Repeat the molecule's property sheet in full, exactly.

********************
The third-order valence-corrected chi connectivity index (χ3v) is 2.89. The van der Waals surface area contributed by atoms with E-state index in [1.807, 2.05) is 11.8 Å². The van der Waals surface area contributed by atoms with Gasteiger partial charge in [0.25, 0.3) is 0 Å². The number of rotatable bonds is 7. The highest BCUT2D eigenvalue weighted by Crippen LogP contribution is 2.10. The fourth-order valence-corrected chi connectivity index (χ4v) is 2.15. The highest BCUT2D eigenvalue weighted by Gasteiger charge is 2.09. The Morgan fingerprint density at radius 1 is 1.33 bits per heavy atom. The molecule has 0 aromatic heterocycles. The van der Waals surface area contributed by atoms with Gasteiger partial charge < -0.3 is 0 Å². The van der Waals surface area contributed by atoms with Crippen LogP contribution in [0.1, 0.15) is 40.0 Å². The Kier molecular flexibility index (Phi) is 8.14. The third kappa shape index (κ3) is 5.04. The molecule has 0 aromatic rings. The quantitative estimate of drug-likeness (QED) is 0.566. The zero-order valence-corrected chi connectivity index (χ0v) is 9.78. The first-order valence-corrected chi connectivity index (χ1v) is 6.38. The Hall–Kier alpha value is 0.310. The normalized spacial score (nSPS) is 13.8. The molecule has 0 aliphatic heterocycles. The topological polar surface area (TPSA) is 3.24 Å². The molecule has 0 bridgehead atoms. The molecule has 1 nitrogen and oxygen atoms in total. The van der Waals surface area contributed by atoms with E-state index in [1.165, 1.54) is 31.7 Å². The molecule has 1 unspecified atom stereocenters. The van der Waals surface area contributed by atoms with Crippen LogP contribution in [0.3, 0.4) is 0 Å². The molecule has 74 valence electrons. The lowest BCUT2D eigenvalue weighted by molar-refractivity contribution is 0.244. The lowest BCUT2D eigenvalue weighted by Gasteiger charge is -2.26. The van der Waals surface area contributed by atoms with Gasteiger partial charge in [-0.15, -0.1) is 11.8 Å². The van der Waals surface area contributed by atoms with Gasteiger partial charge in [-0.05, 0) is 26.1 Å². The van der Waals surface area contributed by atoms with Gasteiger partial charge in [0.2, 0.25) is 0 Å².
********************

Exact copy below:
The third-order valence-corrected chi connectivity index (χ3v) is 2.89. The van der Waals surface area contributed by atoms with E-state index in [1.807, 2.05) is 11.8 Å². The van der Waals surface area contributed by atoms with Gasteiger partial charge in [0.25, 0.3) is 0 Å². The number of rotatable bonds is 7. The highest BCUT2D eigenvalue weighted by Crippen LogP contribution is 2.10. The fourth-order valence-corrected chi connectivity index (χ4v) is 2.15. The highest BCUT2D eigenvalue weighted by Gasteiger charge is 2.09. The Morgan fingerprint density at radius 1 is 1.33 bits per heavy atom. The molecule has 0 aromatic heterocycles. The van der Waals surface area contributed by atoms with Gasteiger partial charge < -0.3 is 0 Å². The van der Waals surface area contributed by atoms with Crippen LogP contribution in [0.1, 0.15) is 40.0 Å². The Kier molecular flexibility index (Phi) is 8.14. The third kappa shape index (κ3) is 5.04. The molecule has 0 aromatic rings. The quantitative estimate of drug-likeness (QED) is 0.566. The zero-order valence-corrected chi connectivity index (χ0v) is 9.78. The first-order valence-corrected chi connectivity index (χ1v) is 6.38. The Hall–Kier alpha value is 0.310. The normalized spacial score (nSPS) is 13.8. The molecule has 0 aliphatic heterocycles. The topological polar surface area (TPSA) is 3.24 Å². The molecule has 0 bridgehead atoms. The molecule has 1 nitrogen and oxygen atoms in total. The van der Waals surface area contributed by atoms with E-state index in [1.165, 1.54) is 31.7 Å². The molecule has 1 unspecified atom stereocenters. The van der Waals surface area contributed by atoms with Crippen LogP contribution in [0.3, 0.4) is 0 Å². The molecule has 74 valence electrons. The lowest BCUT2D eigenvalue weighted by molar-refractivity contribution is 0.244. The lowest BCUT2D eigenvalue weighted by Gasteiger charge is -2.26. The van der Waals surface area contributed by atoms with Gasteiger partial charge in [-0.15, -0.1) is 11.8 Å². The van der Waals surface area contributed by atoms with Gasteiger partial charge in [-0.05, 0) is 26.1 Å². The van der Waals surface area contributed by atoms with Gasteiger partial charge in [0.2, 0.25) is 0 Å².